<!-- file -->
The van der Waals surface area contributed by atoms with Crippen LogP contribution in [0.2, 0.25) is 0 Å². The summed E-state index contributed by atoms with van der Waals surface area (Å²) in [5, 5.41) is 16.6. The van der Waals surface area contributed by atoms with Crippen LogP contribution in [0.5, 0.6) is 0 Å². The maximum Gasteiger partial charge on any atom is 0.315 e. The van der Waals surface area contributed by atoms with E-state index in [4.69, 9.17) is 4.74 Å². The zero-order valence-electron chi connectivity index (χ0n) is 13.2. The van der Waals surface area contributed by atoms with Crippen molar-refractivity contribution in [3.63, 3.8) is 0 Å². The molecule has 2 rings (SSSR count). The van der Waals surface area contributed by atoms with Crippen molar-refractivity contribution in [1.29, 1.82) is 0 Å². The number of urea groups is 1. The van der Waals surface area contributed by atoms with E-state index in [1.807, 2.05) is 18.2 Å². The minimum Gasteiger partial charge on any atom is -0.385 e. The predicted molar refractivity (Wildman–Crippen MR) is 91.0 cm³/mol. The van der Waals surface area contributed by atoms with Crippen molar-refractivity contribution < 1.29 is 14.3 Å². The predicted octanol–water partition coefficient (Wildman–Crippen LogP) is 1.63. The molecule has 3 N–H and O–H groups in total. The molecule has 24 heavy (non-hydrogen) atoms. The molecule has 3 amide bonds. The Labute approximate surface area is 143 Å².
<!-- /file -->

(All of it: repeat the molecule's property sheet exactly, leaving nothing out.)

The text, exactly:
The van der Waals surface area contributed by atoms with Crippen LogP contribution in [0.2, 0.25) is 0 Å². The summed E-state index contributed by atoms with van der Waals surface area (Å²) in [5, 5.41) is 16.6. The van der Waals surface area contributed by atoms with Crippen LogP contribution in [0.5, 0.6) is 0 Å². The maximum Gasteiger partial charge on any atom is 0.315 e. The van der Waals surface area contributed by atoms with E-state index in [4.69, 9.17) is 4.74 Å². The zero-order valence-electron chi connectivity index (χ0n) is 13.2. The van der Waals surface area contributed by atoms with Crippen molar-refractivity contribution in [3.63, 3.8) is 0 Å². The molecule has 2 rings (SSSR count). The van der Waals surface area contributed by atoms with Crippen molar-refractivity contribution in [1.29, 1.82) is 0 Å². The number of urea groups is 1. The van der Waals surface area contributed by atoms with E-state index in [1.807, 2.05) is 18.2 Å². The minimum Gasteiger partial charge on any atom is -0.385 e. The predicted molar refractivity (Wildman–Crippen MR) is 91.0 cm³/mol. The van der Waals surface area contributed by atoms with Crippen molar-refractivity contribution < 1.29 is 14.3 Å². The predicted octanol–water partition coefficient (Wildman–Crippen LogP) is 1.63. The molecule has 3 N–H and O–H groups in total. The molecule has 24 heavy (non-hydrogen) atoms. The molecule has 3 amide bonds. The Labute approximate surface area is 143 Å².